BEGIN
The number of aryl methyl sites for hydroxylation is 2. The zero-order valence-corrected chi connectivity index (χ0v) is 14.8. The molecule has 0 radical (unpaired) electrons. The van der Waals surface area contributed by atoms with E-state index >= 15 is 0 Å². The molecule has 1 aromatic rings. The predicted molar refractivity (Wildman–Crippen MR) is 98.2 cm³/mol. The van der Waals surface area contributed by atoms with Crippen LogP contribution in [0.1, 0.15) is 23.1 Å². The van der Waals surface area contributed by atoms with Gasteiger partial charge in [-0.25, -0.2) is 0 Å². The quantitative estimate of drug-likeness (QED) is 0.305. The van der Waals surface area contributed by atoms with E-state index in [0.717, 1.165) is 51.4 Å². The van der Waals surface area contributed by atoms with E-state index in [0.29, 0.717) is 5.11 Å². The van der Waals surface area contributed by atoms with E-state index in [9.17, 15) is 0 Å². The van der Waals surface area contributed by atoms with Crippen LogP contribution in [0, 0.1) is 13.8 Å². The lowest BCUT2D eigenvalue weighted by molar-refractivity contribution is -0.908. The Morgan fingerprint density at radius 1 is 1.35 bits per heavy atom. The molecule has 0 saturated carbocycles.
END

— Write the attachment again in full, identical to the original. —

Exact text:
The number of aryl methyl sites for hydroxylation is 2. The zero-order valence-corrected chi connectivity index (χ0v) is 14.8. The molecule has 0 radical (unpaired) electrons. The van der Waals surface area contributed by atoms with E-state index >= 15 is 0 Å². The molecule has 1 aromatic rings. The predicted molar refractivity (Wildman–Crippen MR) is 98.2 cm³/mol. The van der Waals surface area contributed by atoms with Crippen LogP contribution in [0.1, 0.15) is 23.1 Å². The van der Waals surface area contributed by atoms with Gasteiger partial charge in [-0.25, -0.2) is 0 Å². The quantitative estimate of drug-likeness (QED) is 0.305. The van der Waals surface area contributed by atoms with E-state index in [0.717, 1.165) is 51.4 Å². The van der Waals surface area contributed by atoms with E-state index in [0.29, 0.717) is 5.11 Å². The van der Waals surface area contributed by atoms with E-state index in [9.17, 15) is 0 Å². The van der Waals surface area contributed by atoms with Crippen LogP contribution in [0, 0.1) is 13.8 Å². The lowest BCUT2D eigenvalue weighted by molar-refractivity contribution is -0.908. The Morgan fingerprint density at radius 1 is 1.35 bits per heavy atom. The molecule has 0 saturated carbocycles.